failed to initialize

I ran into an issue that took me quite a bit of time to resolve that I wanted to share with everyone.  I had a customer that I worked with that was not able to start any VM (virtual machine)  across 3 Hyper-V servers he had deployed in his environment.  When attempting to start the virtual machine it would get to starting…4% and then give a pop-up error message “<VM Name> failed to initialize”.  My first stop was the Hyper-V VMMS log which contained the same error.  I eventually checked the application log and found this event:

Event ID 1000, Application Crash
Faulting application name: vmwp.exe, version: 6.3.9600.18895, time stamp: 0x5a4b1c19
Faulting module name: KERNELBASE.dll, version: 6.3.9600.18895, time stamp: 0x5a4b1cf7
Exception code: 0xe06d7363

Faulting application path: C:\Windows\System32\vmwp.exe
Faulting module path: C:\Windows\system32\KERNELBASE.dll

This led me to a topic referring to an issue with January 2018 windows updates.  You can find that article here.  I uninstalled all updates in January and February on the first server, but this made no difference.  The solution was to change 2 registry keys:

HKEY_LOCAL_MACHINE\SYSTEM\CurrentControlSet\Control\Session Manager\Memory Management\FeatureSettingsOverride
HKLM\SOFTWARE\Microsoft\Windows NT\CurrentVersion\Virtualization\MinVmVersionForCpuBasedMitigations

Before running the below commands, the values were 3 and 1 respectively.

reg add “HKEY_LOCAL_MACHINE\SYSTEM\CurrentControlSet\Control\Session Manager\Memory Management” /v FeatureSettingsOverride /t REG_DWORD /d 0 /f
reg add “HKLM\SOFTWARE\Microsoft\Windows NT\CurrentVersion\Virtualization” /v MinVmVersionForCpuBasedMitigations /t REG_SZ /d “1.0” /f

I hope you have found this article informative.  If you have anything to add or just want to comment, please do so below.

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How to run Windows Foundation edition as a Hyper-V virtual machine.

I recently needed to reproduce a customer issue in my lab environment.  My lab is a Windows 10 workstation with the Hyper-V role installed.  Part of reproducing the issue involved building out a Windows Server 2012 R2 Foundation virtual machine. I figured this would not be a problem as 2012 R2 runs fine as a virtual machine.  This was not the case though.  I ran into a major hurdle with the integration tools.  I will describe the process I went through to get a Windows Server 2012 R2 Foundation virtual machine running smoothly.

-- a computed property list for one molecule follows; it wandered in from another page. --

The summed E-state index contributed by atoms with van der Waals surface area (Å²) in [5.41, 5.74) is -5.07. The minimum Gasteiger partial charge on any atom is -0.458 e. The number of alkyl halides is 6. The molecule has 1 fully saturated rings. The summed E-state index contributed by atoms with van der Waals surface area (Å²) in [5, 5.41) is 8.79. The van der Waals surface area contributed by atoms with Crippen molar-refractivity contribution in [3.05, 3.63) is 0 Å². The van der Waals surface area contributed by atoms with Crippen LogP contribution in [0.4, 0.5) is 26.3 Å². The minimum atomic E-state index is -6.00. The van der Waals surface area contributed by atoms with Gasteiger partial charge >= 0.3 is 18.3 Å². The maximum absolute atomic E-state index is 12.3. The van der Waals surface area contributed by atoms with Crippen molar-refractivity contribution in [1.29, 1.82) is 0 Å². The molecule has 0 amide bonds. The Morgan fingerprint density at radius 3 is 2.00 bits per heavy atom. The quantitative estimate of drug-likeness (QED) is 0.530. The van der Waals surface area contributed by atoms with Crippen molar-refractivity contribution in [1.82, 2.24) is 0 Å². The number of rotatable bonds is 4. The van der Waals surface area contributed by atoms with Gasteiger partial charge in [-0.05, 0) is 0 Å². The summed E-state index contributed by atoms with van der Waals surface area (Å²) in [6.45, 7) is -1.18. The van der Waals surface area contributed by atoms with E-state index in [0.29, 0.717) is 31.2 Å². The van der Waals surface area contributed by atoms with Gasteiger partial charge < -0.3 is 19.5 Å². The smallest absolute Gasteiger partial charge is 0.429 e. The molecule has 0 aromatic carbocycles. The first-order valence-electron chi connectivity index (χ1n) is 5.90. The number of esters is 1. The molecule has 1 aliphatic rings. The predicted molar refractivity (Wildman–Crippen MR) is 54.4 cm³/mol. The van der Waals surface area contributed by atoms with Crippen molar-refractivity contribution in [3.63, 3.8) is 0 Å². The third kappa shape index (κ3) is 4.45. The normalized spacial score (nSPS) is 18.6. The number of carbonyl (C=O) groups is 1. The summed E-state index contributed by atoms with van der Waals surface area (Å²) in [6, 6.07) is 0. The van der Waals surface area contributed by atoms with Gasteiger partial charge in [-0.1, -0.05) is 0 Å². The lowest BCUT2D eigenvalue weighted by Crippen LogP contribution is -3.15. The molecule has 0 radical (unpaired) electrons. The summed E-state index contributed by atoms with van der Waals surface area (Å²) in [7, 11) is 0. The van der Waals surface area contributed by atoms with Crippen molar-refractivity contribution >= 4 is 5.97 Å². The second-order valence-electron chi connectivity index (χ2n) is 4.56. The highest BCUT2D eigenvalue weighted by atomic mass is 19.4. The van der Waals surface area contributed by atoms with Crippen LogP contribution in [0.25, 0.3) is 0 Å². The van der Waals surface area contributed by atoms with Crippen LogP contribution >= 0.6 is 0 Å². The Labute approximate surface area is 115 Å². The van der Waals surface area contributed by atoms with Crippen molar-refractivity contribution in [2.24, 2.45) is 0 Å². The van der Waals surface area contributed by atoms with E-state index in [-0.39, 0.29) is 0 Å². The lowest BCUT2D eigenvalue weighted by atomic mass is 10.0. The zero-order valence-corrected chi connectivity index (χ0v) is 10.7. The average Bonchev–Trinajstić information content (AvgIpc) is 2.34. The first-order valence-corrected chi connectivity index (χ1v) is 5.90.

Now before anyone goes out and tries the below procedure for a production system, please understand that running Foundation edition as a virtual machine is not supported by Microsoft.  Also it will likely violate the EULA (End User License Agreement).  Typically Foundation edition is only sold with an OEM license.  That means it comes pre-installed on hardware and must remain on that hardware.  So in order to do this, and not violate the EULA, a non-OEM license is required.  I have a MSDN subscription and thus have a valid license.  Additionally, I am not running the server for any type of production workload.

I started the process by creating a generation 2 VM (virtual machine).  Unfortunately I found out this will not work as the VM bugchecked during setup.  I deleted that VM and created a generation 1 VM.  I was then able to get the Windows loaded.  This is when I discovered the major hurdle I mentioned above.  The VM responded very slowly to mouse and keyboard input.  I also noticed severely degraded performance.  This was to the point of the VM almost being unusable.  The VM behaved as if none of the integration services drivers were installed.  Unfortunately Windows 10/2016 do not have the option to insert the integration disk.  I was able to get the vmguest.iso from a 2012 R2 hyper-v host.  However when I tried to run the setup I was informed that the latest integration services were already installed.

At this point I realized this was not going to be easy, but I enjoy a challenge.  I browsed the vmguest.iso inside the Foundation VM.  I extracted the following file: D:\support\amd64\Windows6.2-HyperVIntegrationServices-x64.cab.  I then went into device manager.  I noticed quite a few, a dozen or so, unknown devices.
unknown-devices

I then tried to manually load the drivers from the extracted cab file.  While the driver was found, it was not signed.  I figured no sweat, just disable driver signing requirement in the BCD (Boot Configuration Data).  Yet another roadblock.  It is no longer possible to permanently disable driver signature enforcement.  I was able to boot into driver signature enforcement disabled mode.  I then manually loaded drivers for all the Unknown devices.  This corrected the input and performance issues, at least for that boot.  Booting into normal mode caused all the issues to return.

f8-boot-menu

Getting the drivers to load each time Windows booted was the final step in getting the virtual machine to run properly.  I looked into the bcdedit command line options and was not able to find an option to boot to driver signing disabled mode.  What I ended up doing was to add a dummy entry to the boot list and set the timeout to 30 seconds with the following commands.

bcdedit /copy {current} /d "Dummy Entry"
bcdedit /timeout 30

 

dummy

Presently, on each boot I press F8 to get the boot options.  I then select Disable Driver Signature Enforcement.  Now the VM runs with all guest integration services.

If you have been able to find a better way to do this I would like to hear about it in the comments below.